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California Senate Declares ‘Year of the California Grizzly Bear’

by Center for Biological Diversity
2024 Marks Centennial of Last Sighting of State’s Official Animal
SACRAMENTO, Calif., April 8, 2024 — The California State Senate today passed a resolution to officially declare 2024 the “Year of the California Grizzly Bear” to mark the 100th anniversary of the extirpation of California’s official state animal. The last reliable sighting of a wild grizzly bear in California was in the spring of 1924 in Sequoia National Park.

The Senate passed the resolution on an 38-0 vote.

“The extirpation of the grizzly bear from California a century ago is the most significant species loss in the state’s history,” said State Sen. John Laird (D-Santa Cruz), author of the resolution. “The grizzly was ecologically and culturally significant to California, and today, 100 years since its disappearance, it remains an important icon for the state, evident by its place on our state flag and seal. This year more than ever, we should reflect upon its loss and do everything we can to ensure no other native species goes extinct under our watch.”

Senate Resolution 75 is focused on the historic and current importance of grizzly bears to the ecosystems and people of California. The resolution is sponsored by the California Grizzly Alliance, a coalition of researchers, tribal leaders, wildlife advocates, land managers and community members exploring the feasibility of restoring grizzly bears to the state.

The resolution also has support from California Native American Tribes across the state, including the Yurok Tribe, Tule River Tribe, and Tejon Tribe. More than three dozen conservation groups, land trusts, museums, and companies, including Patagonia and the California Academy of Sciences, supported the resolution.

While the resolution does not call for reintroduction of the bear to California, it raises public awareness of the cost of losing grizzly bears and other elements of California’s unique biodiversity. S.R. 75 encourages Californians to observe this year by promoting the conservation and restoration of California’s wildlife with activities, events and educational programs. The resolution declares that it is the state’s policy to continue supporting California’s efforts to protect and restore native species and habitats.

“The Yurok Tribe strongly supports Sen. Laird’s resolution recognizing the California grizzly,” said Yurok Chairman Joseph L. James. “We hope the state’s landscape will one day recover enough to support this culturally and ecologically invaluable species. We know from our reintroduction of the California condor that it will take decades of hard work and collaboration.”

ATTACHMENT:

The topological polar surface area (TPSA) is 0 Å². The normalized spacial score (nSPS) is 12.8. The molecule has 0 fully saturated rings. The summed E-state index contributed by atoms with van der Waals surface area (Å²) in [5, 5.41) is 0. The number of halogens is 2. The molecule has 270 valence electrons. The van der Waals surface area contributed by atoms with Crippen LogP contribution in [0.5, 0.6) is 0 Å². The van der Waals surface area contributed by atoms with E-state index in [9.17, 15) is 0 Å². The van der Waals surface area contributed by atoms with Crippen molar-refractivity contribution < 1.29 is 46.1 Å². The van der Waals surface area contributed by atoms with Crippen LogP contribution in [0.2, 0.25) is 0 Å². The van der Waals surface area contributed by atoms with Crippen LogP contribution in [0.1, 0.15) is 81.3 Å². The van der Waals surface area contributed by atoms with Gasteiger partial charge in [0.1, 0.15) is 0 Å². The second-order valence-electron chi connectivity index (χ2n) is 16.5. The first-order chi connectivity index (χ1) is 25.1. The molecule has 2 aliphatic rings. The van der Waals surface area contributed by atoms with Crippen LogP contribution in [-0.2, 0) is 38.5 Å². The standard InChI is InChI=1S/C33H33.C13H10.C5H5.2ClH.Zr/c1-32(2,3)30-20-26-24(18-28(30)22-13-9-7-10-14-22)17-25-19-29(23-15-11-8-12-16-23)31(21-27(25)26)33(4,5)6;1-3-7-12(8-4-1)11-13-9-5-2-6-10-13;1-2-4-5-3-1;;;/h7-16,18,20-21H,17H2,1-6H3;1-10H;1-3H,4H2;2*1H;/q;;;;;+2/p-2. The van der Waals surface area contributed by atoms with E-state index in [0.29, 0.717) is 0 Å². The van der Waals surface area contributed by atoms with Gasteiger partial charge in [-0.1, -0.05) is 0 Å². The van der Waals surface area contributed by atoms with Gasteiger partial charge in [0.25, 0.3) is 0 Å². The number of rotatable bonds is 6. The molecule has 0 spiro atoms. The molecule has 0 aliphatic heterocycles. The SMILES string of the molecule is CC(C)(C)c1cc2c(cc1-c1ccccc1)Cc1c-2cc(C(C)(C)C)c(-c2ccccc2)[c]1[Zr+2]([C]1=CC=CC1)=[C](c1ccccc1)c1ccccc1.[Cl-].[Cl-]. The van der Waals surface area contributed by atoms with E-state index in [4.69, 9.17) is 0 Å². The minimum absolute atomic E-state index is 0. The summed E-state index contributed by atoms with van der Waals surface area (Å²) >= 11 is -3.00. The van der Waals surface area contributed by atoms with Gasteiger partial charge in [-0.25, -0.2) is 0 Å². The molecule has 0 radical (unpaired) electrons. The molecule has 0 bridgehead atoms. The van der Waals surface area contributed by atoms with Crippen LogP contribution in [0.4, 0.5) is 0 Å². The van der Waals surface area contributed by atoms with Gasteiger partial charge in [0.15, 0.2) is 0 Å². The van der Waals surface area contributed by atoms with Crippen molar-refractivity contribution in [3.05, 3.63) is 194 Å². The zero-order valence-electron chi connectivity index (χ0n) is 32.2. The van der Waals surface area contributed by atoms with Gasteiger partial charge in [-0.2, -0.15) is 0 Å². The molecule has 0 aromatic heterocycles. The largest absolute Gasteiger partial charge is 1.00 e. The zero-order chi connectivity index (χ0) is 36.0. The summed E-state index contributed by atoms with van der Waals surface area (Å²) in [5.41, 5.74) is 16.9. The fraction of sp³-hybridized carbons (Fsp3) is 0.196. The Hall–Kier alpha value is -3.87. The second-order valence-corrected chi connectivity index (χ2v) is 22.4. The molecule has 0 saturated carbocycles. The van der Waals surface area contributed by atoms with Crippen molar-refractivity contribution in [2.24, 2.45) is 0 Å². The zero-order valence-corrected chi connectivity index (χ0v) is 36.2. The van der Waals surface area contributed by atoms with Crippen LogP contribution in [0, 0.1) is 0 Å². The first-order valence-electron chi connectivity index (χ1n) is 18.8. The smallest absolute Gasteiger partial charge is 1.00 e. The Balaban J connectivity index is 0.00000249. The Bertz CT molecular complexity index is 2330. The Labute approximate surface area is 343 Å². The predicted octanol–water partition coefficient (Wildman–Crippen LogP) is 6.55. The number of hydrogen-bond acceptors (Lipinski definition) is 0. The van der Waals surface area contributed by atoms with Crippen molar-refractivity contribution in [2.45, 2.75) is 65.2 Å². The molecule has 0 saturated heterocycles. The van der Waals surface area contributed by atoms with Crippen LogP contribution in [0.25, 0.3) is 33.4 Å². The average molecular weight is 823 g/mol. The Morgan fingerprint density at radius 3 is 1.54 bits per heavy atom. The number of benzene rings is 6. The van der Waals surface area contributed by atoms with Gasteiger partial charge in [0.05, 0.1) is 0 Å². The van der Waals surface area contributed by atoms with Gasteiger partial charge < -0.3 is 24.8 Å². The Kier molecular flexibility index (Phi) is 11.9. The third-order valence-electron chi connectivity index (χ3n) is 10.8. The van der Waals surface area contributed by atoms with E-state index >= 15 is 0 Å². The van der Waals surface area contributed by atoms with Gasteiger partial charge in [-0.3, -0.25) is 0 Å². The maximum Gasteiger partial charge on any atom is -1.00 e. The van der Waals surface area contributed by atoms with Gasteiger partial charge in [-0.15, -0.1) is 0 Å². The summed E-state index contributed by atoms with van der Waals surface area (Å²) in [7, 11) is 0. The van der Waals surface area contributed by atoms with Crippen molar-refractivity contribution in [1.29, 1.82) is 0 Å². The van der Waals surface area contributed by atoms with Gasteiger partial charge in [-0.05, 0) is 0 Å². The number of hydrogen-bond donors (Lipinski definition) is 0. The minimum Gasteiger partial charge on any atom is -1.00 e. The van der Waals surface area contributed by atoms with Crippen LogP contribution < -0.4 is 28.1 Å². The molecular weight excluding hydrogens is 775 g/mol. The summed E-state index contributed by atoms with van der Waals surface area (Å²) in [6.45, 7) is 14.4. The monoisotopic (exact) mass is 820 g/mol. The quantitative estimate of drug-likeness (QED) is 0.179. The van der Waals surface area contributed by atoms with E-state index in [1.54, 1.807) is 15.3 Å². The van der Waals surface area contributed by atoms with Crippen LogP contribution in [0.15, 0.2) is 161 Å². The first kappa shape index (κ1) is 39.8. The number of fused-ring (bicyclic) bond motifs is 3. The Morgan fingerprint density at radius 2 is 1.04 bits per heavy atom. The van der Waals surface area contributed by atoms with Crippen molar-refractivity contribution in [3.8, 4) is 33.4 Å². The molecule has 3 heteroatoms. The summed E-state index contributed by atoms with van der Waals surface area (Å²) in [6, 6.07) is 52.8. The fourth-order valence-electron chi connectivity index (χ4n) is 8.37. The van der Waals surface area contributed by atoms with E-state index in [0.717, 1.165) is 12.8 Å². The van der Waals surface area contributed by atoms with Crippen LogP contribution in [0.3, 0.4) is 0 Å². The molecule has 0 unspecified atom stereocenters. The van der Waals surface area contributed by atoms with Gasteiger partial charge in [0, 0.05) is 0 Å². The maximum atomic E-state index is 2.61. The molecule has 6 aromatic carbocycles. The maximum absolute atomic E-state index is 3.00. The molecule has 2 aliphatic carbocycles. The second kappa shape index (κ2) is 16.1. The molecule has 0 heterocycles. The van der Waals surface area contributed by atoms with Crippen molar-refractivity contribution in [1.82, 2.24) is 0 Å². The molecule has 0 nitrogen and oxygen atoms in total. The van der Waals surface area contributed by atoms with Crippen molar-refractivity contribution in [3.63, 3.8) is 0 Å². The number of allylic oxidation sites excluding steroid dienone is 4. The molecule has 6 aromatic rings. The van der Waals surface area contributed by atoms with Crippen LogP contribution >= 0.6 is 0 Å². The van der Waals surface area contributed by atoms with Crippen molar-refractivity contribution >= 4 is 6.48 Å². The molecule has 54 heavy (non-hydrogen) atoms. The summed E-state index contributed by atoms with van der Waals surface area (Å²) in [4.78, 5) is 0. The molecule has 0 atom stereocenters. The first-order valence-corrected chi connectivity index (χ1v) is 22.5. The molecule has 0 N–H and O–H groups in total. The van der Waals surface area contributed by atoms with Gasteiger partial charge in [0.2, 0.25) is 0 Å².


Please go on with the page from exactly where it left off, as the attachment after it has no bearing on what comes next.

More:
California grizzly bears coexisted with the ancestors of contemporary California Native American Tribes for thousands of years, and remain an honored, vital, and revered relative for many Tribes and cultures.

“On this year's 100th anniversary of the last credible sighting of a grizzly bear in California, I think it’s important for people to understand that it’s not just a picture on a flag, it’s not just an animal that was here,” said Tejon Tribe Chairman Octavio Escobedo. “It was something that was revered culturally by people up and down the state. It was an integral piece of the biodiversity of regions that they populated.”

Recent research into the genetics, diet and habitat use of California grizzlies has increased scientists’ understanding of the grizzly’s role in the state’s ecosystems.

“Over the past decade, our understanding of California grizzlies has completely changed,” said Peter Alagona, professor of environmental studies at the University of California, Santa Barbara, and author of several studies on the California grizzly. “The California grizzly was not the beast of legend. It was a typical brown bear: average size, mostly vegetarian and genetically indistinguishable from grizzlies living today in Montana and Wyoming. There is no biological reason why we couldn’t bring them back.”

An estimated 10,000 grizzly bears inhabited California at the time of European settlement, one-fifth of the total 50,000 grizzlies estimated in the lower 48 states. Following widespread persecution, there are only about 2,000 bears left in the lower 48 today, and none in California.

“It’s sobering to realize that California lost its official animal simply because people killed off all our grizzlies,” said Brendan Cummings of the Center for Biological Diversity. “If we want these bears to recover in the lower 48 states, we need to seriously consider bringing grizzlies back to areas where there’s still good habitat. I truly believe grizzly bears can and should have a future in California.”

Separately, the California Fish and Game Commission is scheduled to commemorate the grizzly centennial with presentations and discussions on the past and potential future of grizzly bears in California at its April 18 meeting.

The Center for Biological Diversity is a national, nonprofit conservation organization with more than 1.7 million members and online activists dedicated to the protection of endangered species and wild places.
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